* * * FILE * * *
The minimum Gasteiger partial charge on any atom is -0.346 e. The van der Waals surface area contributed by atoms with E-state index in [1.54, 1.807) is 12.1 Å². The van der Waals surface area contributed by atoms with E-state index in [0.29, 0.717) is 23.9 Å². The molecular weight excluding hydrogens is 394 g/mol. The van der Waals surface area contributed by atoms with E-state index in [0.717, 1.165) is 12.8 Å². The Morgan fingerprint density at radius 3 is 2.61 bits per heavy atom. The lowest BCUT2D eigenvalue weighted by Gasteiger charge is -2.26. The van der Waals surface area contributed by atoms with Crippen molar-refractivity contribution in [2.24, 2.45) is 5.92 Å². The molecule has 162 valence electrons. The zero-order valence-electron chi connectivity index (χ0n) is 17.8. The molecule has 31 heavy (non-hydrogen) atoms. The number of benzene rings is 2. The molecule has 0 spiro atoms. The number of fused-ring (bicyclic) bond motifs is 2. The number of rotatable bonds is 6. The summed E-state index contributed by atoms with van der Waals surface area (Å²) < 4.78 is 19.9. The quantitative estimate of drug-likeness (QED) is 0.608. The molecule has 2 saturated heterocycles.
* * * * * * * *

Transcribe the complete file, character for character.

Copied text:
The minimum Gasteiger partial charge on any atom is -0.346 e. The van der Waals surface area contributed by atoms with E-state index in [1.54, 1.807) is 12.1 Å². The van der Waals surface area contributed by atoms with E-state index in [0.29, 0.717) is 23.9 Å². The molecular weight excluding hydrogens is 394 g/mol. The van der Waals surface area contributed by atoms with E-state index in [0.717, 1.165) is 12.8 Å². The Morgan fingerprint density at radius 3 is 2.61 bits per heavy atom. The lowest BCUT2D eigenvalue weighted by Gasteiger charge is -2.26. The van der Waals surface area contributed by atoms with Crippen molar-refractivity contribution in [2.24, 2.45) is 5.92 Å². The molecule has 162 valence electrons. The zero-order valence-electron chi connectivity index (χ0n) is 17.8. The molecule has 31 heavy (non-hydrogen) atoms. The number of benzene rings is 2. The molecule has 0 spiro atoms. The number of fused-ring (bicyclic) bond motifs is 2. The number of rotatable bonds is 6. The summed E-state index contributed by atoms with van der Waals surface area (Å²) < 4.78 is 19.9. The quantitative estimate of drug-likeness (QED) is 0.608. The molecule has 2 saturated heterocycles.